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A turbo tour of Ayyutthaya


It doesn’t take me long to realize that Tong Tong is a pretty reckless driver. And the Bangkok traffic isn’t of much help either. Every few minutes, he swerves the car from one side to the other; with each swerve my heart lunges with fear while he guffaws so loudly that I want to strangle him.

We are on our way to the ancient Thai capital, Ayyutthaya. Ayutthaya is somewhat of an offbeat Thai destination. It wasn’t always so. Until the 18th century, Ayutthaya was not just the center of Thai commerce and culture it was also the political hub of the Thai kingdom. Its traders traveled far and wide as Dutch and other European trading posts dotted the entire region. The destruction by Burmese forces around 1780 completely ruined this city. What remains today are the ruins in brick, stone and stucco of this ancient capital that exists primarily as an archaeological site. Its recognition as an UNESO heritage site is a testimony of the cultural value of Ayyutthaya’s ruins. To be honest, I had not heard of this place till a few weeks before the trip when an old friend and fellow traveler recommended it. Whereupon we had to quickly make changes to our plans to accommodate this into our itinerary.

AyyutthayaOur initial plan of getting to Ayyutthaya early to watch sunrise (coupled with ruins this is my travel passion; add to that the avenues upon avenues of Buddha heads and this trip is golden). However, the glitch was that it was not possible to get hired cars out of Bangkok that early. Another option would have been to move to the town close to the ruins, but a quick search did not yield anything favorable. So we settled for the next best; sunset over the ruins.

But now with Tong Tong at the helm, I wonder whether we will reach our destination in one piece at all. Soon we hit Expressway 9 and I declare my intentions aloud: of calling up the travel agency (that supplied Tong Tong), getting rid of him and taking the wheel, in that order. Suddenly things are quiet in the car and we are having a smoother ride.

The ruins that make up the entire city of Ayyutthaya cover hundreds of hectares and are almost impossible to travel on foot. Bicycles are available at the main gate and make moving around the complex quite easy. Also off the complex are smaller temples that can only be seen from the back of an elephant. Sitting on a howdah is not too bad, if you discount the sudden lurches: I was almost falling off the perch trying to protect my camera and myriad lenses (note to self after this trip: never sit on an elephant with anything other than a cell phone camera; better still tie that cell phone to your wrist).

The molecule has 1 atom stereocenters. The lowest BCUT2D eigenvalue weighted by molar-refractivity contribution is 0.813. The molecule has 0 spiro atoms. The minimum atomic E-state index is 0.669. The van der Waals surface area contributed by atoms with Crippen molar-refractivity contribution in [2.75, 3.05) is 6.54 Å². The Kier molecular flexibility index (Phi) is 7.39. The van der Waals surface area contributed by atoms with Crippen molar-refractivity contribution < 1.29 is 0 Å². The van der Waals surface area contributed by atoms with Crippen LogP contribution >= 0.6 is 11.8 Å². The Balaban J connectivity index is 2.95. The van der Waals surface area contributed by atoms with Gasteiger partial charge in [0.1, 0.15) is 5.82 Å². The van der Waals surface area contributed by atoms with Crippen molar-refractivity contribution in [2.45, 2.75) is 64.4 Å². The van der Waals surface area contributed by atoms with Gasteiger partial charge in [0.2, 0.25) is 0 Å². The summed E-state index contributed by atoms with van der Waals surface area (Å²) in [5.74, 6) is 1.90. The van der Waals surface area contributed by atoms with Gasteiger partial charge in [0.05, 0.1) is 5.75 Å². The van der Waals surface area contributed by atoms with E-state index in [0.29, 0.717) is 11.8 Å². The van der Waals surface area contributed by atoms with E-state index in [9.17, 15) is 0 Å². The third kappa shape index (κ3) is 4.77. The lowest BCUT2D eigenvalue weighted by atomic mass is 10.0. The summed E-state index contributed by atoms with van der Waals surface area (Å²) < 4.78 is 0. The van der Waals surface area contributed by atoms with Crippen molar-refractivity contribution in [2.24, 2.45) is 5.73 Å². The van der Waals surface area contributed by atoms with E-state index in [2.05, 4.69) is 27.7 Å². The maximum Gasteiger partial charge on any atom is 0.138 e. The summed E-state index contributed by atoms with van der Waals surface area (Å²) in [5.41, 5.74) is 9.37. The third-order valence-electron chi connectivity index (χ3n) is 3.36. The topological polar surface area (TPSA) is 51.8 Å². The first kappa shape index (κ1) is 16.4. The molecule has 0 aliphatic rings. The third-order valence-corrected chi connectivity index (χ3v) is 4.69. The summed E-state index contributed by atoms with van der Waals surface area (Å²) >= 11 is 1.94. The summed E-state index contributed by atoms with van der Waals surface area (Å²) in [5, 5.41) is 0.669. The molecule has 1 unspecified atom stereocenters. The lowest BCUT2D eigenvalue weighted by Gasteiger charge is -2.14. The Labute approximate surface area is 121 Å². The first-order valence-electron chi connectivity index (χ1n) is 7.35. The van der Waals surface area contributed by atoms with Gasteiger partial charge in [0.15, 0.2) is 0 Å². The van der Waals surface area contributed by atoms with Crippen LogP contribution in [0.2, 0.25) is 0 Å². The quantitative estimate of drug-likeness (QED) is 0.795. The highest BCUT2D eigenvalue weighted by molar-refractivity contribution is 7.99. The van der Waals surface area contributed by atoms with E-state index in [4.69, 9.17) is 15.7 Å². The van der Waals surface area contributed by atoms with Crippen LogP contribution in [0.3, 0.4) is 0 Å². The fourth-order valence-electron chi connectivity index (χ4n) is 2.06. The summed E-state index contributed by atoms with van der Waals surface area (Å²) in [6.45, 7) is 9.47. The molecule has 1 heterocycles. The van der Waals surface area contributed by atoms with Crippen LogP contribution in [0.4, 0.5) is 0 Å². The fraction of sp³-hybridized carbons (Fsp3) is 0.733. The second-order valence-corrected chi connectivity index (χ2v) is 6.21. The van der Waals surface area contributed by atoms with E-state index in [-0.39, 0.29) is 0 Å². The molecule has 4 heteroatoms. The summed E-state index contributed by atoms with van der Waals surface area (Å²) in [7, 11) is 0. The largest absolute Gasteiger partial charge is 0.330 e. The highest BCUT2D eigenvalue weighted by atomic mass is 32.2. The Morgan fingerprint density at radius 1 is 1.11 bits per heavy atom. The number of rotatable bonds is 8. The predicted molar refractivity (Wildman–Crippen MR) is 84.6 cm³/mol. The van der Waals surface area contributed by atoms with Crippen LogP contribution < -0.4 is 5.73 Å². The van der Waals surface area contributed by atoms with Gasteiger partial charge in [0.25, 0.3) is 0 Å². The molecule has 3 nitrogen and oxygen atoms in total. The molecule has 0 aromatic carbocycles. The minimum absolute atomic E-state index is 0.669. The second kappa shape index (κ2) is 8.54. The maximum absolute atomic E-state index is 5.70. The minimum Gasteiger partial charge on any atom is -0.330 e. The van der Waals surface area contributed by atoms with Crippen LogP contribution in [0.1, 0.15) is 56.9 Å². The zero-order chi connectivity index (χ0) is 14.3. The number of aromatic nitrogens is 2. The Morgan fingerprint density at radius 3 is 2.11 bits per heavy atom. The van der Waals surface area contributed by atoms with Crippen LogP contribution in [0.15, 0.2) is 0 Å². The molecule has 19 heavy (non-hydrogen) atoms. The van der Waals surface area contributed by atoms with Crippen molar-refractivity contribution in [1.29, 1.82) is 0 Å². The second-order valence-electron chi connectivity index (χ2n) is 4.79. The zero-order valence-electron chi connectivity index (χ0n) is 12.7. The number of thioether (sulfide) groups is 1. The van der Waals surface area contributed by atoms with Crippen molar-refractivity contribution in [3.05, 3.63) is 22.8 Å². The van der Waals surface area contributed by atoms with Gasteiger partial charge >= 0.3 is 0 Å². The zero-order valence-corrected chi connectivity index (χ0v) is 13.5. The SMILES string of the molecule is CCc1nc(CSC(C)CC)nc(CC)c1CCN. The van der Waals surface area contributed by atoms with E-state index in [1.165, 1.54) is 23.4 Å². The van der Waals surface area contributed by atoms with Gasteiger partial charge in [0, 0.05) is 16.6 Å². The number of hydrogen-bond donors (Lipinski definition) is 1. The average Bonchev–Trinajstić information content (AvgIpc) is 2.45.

AyutthayaThe main temple of the complex, the Wat Mahathat, must have been elegant and stylish in its heyday. Even in this ruined state, it looks majestic and beautiful. The guide tells us of how the Burmese army has looted and systematically destroyed this structure pounding the walls and then burning what was left of it. I sigh and weep inwardly. We are also told that at the four corners of the temple are four Buddhas back to back, but I could locate only two amidst the ruins. The wonderful geometry of this temple is amazing.

The next temple is the largest temple of the complex, Wat Phra Sisanphet. It was the royal temple and palace for several dynasties of Ayutthaya kings. This somewhat better kept temple has large stupas (chedi) around two towers. This seems to be a typical pattern for several temples in the complex. In another temple complex, the Wat Ratchaburana the central tower has steep steps leading to an entrance to the inner sanctum. Once upon a time, the temple innards were filled with gold and silver. I climbed the steps to reach the doorway to see crypts where treasures were recovered almost 50 years ago but the room was so dank and dark and full of bats that I had to beat a hasty retreat.

AyutthayaAt this point my companions on the trip had found a ramshackle shop near the complex and were imploring that we stop to eat and drink. So on popular demand (and despite my reluctance), we had to stop for a while which was good, as we were all pretty tired by now.

The thing about Wat Ratchaburana is that despite the structure being quite damaged, the columns, pillars and the floor provide a good idea of how it might have looked centuries ago. Two halls, one in the front and one at the back form the gateways to this temple. Another temple in the complex, with avenues of sitting Buddhas and the two majestic Buddha statues at the entrance had me completely floored.

Of all the temples, Wat Chai Wattanaram one of the most impressive and well maintained and is a must see for folks with an interest in archaeological ruins. It is almost 5 in the evening when we are done doing the temple rounds and it is time for sunset. The good thing with being off the beaten track is that there are few tourists. And everything is quiet. There are no vantage points at Ayyutthaya as the clutter of the stupas and the scattered towers prevent an expansive view. Rather than spend time picking a good spot, I decide to train my lens on the twin Buddha statues of Wat Chai Wattanaram, as the sun sets. Soon the whole complex is bathed in gold and amber. The Buddhas look so serene and peaceful.

The best thing about sunrise and sunsets is that there is no shortage of them.

Ayutthaya sunset

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